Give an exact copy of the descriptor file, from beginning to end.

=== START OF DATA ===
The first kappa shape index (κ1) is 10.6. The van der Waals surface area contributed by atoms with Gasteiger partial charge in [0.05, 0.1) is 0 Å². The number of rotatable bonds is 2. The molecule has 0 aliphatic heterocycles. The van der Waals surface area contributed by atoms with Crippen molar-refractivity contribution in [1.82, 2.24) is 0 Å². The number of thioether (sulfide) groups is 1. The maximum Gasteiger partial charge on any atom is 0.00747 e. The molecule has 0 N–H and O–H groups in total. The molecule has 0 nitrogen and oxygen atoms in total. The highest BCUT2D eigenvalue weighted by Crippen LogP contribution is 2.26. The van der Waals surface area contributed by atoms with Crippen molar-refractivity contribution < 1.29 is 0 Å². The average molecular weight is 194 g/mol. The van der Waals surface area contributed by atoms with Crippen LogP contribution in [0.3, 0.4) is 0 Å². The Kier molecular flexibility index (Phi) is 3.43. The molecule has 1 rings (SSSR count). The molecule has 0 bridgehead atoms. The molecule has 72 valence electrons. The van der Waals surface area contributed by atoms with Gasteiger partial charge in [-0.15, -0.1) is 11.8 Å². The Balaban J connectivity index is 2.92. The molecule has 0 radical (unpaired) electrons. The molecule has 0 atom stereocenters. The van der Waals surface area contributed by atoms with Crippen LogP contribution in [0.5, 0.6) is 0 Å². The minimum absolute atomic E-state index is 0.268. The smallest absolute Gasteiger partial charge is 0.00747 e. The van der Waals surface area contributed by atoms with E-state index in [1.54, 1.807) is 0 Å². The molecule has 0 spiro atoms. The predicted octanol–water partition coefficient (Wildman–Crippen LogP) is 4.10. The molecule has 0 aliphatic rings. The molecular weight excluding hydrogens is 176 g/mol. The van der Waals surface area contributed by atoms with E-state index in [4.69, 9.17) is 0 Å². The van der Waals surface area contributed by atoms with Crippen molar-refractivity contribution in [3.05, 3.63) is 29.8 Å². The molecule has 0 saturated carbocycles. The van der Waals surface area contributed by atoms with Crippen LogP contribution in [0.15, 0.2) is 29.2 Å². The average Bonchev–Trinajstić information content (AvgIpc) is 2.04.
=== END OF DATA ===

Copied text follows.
The first kappa shape index (κ1) is 10.6. The van der Waals surface area contributed by atoms with Gasteiger partial charge in [0.05, 0.1) is 0 Å². The number of rotatable bonds is 2. The molecule has 0 aliphatic heterocycles. The van der Waals surface area contributed by atoms with Crippen molar-refractivity contribution in [1.82, 2.24) is 0 Å². The number of thioether (sulfide) groups is 1. The maximum Gasteiger partial charge on any atom is 0.00747 e. The molecule has 0 N–H and O–H groups in total. The molecule has 0 nitrogen and oxygen atoms in total. The highest BCUT2D eigenvalue weighted by Crippen LogP contribution is 2.26. The van der Waals surface area contributed by atoms with Crippen molar-refractivity contribution < 1.29 is 0 Å². The average molecular weight is 194 g/mol. The van der Waals surface area contributed by atoms with Crippen LogP contribution in [0.3, 0.4) is 0 Å². The Kier molecular flexibility index (Phi) is 3.43. The molecule has 1 rings (SSSR count). The molecule has 0 bridgehead atoms. The molecule has 72 valence electrons. The van der Waals surface area contributed by atoms with Gasteiger partial charge in [-0.15, -0.1) is 11.8 Å². The Balaban J connectivity index is 2.92. The molecule has 0 radical (unpaired) electrons. The molecule has 0 atom stereocenters. The van der Waals surface area contributed by atoms with Crippen LogP contribution in [0.5, 0.6) is 0 Å². The minimum absolute atomic E-state index is 0.268. The smallest absolute Gasteiger partial charge is 0.00747 e. The van der Waals surface area contributed by atoms with E-state index in [1.54, 1.807) is 0 Å². The molecule has 0 spiro atoms. The predicted octanol–water partition coefficient (Wildman–Crippen LogP) is 4.10. The molecule has 0 aliphatic rings. The molecular weight excluding hydrogens is 176 g/mol. The van der Waals surface area contributed by atoms with E-state index in [4.69, 9.17) is 0 Å². The van der Waals surface area contributed by atoms with Crippen molar-refractivity contribution in [3.05, 3.63) is 29.8 Å². The molecule has 0 saturated carbocycles. The van der Waals surface area contributed by atoms with Crippen LogP contribution in [0.15, 0.2) is 29.2 Å². The average Bonchev–Trinajstić information content (AvgIpc) is 2.04.